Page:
The War on Sex - Transgenderists Attack Feminists

December 23, 2019

  • JK Rowling tweets in support of a feminist who was fired for a gender critical belief
  • Gender chauvinism is out to destroy sex, the human body and the nature of reality itself
  • Question of the Day: when is it discrimination to require men to dress like men?

JK Rowling Tweet

Last week JK Rowling defended one of leftism’s latest casualties, Maya Forstater. Ms. Forstater got fired for saying sex is real.

Ms. Forstater was discriminated against for her belief. England’s Employment Tribunal judged against her, stating that her “approach is not worthy of respect in a democratic society.”

Ms. Forstater is gender critical. This means she’s pushing back against both the ideology of transgenderism, and the tyranical enforcement of that ideology.

At core it’s an asexual, utopian movement with cultic tendencies informed by radical leftism.

David Solway calls it “transrealism”, writing:

transpeople have become the “intentional community” du jour. The question that poses itself is: why? How has such an absurd satyricon come to pass in an advanced culture, in an information-rich and presumably enlightened age? How is such utter buffoonery even remotely possible?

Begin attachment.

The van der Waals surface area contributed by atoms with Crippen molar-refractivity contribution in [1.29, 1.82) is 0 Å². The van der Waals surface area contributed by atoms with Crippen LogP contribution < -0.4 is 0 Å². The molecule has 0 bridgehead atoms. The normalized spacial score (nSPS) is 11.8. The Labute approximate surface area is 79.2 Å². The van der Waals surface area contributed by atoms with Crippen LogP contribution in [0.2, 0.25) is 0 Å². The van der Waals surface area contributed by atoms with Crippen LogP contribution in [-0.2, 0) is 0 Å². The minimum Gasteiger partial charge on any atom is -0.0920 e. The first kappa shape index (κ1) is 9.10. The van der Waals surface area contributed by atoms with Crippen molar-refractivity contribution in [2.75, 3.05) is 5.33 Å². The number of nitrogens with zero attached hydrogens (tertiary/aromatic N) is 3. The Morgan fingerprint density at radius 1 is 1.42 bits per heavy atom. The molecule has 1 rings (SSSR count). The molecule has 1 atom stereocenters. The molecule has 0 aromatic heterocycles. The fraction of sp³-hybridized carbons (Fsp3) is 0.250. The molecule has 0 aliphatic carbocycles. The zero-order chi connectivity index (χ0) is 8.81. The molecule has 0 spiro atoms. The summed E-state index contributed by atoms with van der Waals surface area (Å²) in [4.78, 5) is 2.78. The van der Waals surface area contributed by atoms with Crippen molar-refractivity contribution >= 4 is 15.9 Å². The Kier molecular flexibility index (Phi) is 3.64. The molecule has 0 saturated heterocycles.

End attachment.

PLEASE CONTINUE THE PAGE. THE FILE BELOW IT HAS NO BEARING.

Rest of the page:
Like feminism itself and the cultural drift toward identity politics, transgenderism is a child of the left. The answer to the question seems to lie in the socialist belief in limitless human perfectibility, in the political and technological capacity to change human nature in the quest to establish a utopian society, or, in the words of Joshua Muravchik in his takedown of socialist ideology, Heaven on Earth, to make “things that had been taken as fanciful suddenly seem possible,” which he associates with the secular program of the French Revolution.

Transgender activists want to separate sex from gender, then kill off sex.

In 1988 Judith Butler said gender is performative. Here’s a digest of her paper.

There’s an infinitesimal number of people born intersex, for whom it’s unclear by looking at them what their sex is. Those patients are examined and often assigned a sex. For the rest of us, it’s obvious. We are born either male or female.

Male and female refers to biological sex. Butler decoupled sex from gender. Gender is free from those pesky genitalia. It is one’s expression, or one’s sense of who he really is.

Gender can be determined by society’s expectation that biological men behave like men. Or, it can be liberated and allowed to express itself independently, regardless of what biology dictates, or society proscribes.

The allure of separating gender from sex is undeniable. It promises freedom, humanity, individuality. It’s the promise of disembodiment. What more mystical and profound experience is there, than to leave ones own body? More practically, when Simone de Beauvoir said “one is not born a woman one becomes a woman,” she sought to unburden women from the shackles of sexism.

But what happens when the body gets in the way?

The war on reality